Pain experts have found that the overactive nerves have to be re-trained in order to learn to ‘switch off’. That is, other neural pathways or electronic circuits within the body need to be activated in preference to the pain receptors.
In order to do this successfully, doctors recommend three different interventions: cognitive behaviour therapy, movement and meditation. Cognitive behaviour therapy addresses thinking. This intervention is aimed at changing the patient’s thinking so that they are less fearful and think more optimistically. Movement is also prescribed in the management of chronic pain as activity increases blood flow and strengthens the body, thereby increasing the pain threshold. Meditation is recommended because it can improve focus, change thinking and manage the interpretation of sensations.
Intelligence is mutable
The approach to pain management described here can effectively be applied to the field of education in contexts where ability is low, self confidence is hampered or where risk taking is shaped by fear of failure. The idea that the brain can fall into repetitive negative patterns that elicit pain is instructive. The brain can also be trained to fall into accepting characterisations of low ability, of low expectations, of failure and ‘badness’. Neural pathways and patterns of thinking reinforcing negative self-perception can be very destructive. Yet none of this is real. New neural pathways can be activated through insightful educational intervention. The starting point for teachers is, of course, getting rid of the “Bell Curve” thinking, which, like pain, creates limitations.
Limitations need to be questioned. The fields of science and medicine have palpably shown that perception shapes outcome. However, perception can misread the situation and what is ‘imagined’ can seem real. If this occurs, the path to restoration can be a long and difficult one as it requires a lot of time and effort in bringing about change and correcting perception.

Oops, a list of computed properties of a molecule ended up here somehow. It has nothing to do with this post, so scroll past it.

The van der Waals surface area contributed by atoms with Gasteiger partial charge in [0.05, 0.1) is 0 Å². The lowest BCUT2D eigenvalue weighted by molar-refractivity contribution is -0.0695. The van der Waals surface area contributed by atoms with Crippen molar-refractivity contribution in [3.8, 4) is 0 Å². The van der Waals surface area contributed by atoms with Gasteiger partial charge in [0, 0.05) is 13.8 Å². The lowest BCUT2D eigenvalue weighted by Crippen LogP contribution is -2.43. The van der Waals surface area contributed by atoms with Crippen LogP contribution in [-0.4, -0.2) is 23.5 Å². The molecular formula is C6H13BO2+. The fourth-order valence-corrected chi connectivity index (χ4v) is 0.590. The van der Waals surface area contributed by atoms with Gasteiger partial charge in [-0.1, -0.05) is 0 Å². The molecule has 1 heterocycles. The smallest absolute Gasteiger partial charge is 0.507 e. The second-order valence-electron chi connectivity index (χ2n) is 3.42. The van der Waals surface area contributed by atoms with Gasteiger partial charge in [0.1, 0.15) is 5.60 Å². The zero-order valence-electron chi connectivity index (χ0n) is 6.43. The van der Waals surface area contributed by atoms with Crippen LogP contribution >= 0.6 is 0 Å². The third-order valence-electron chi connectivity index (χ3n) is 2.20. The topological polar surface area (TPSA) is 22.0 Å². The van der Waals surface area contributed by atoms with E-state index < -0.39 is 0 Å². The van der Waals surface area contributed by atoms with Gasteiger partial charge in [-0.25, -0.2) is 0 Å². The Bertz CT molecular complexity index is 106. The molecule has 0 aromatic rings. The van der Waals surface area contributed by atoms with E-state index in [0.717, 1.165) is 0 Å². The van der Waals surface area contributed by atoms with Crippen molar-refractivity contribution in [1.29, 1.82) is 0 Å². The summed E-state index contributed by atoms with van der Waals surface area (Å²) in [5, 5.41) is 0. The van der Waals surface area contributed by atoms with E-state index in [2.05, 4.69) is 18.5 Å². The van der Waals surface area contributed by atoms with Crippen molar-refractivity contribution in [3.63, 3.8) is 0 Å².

In education, the notion that intelligence is mutable is very important in this regard. The new understanding of neuroplasticity gives hope to students, parents and educators. This is because there is truth in the idea that all students regardless of ability can learn and grow. The same interventions that activate neural pathways for those with chronic pain can be applied to help students to grow as learners. They need a combination of cognitive support to assist in thinking and self-belief and also a variation in the way information and skills are presented – visual, auditory and kinaesthetic (involving movement). The use of stillness to enable deep thinking and reflection is also required.
There is no such thing as a dumb student. Every student can learn to learn more, become more able and seek further growth. What is required is a reimagined approach to education.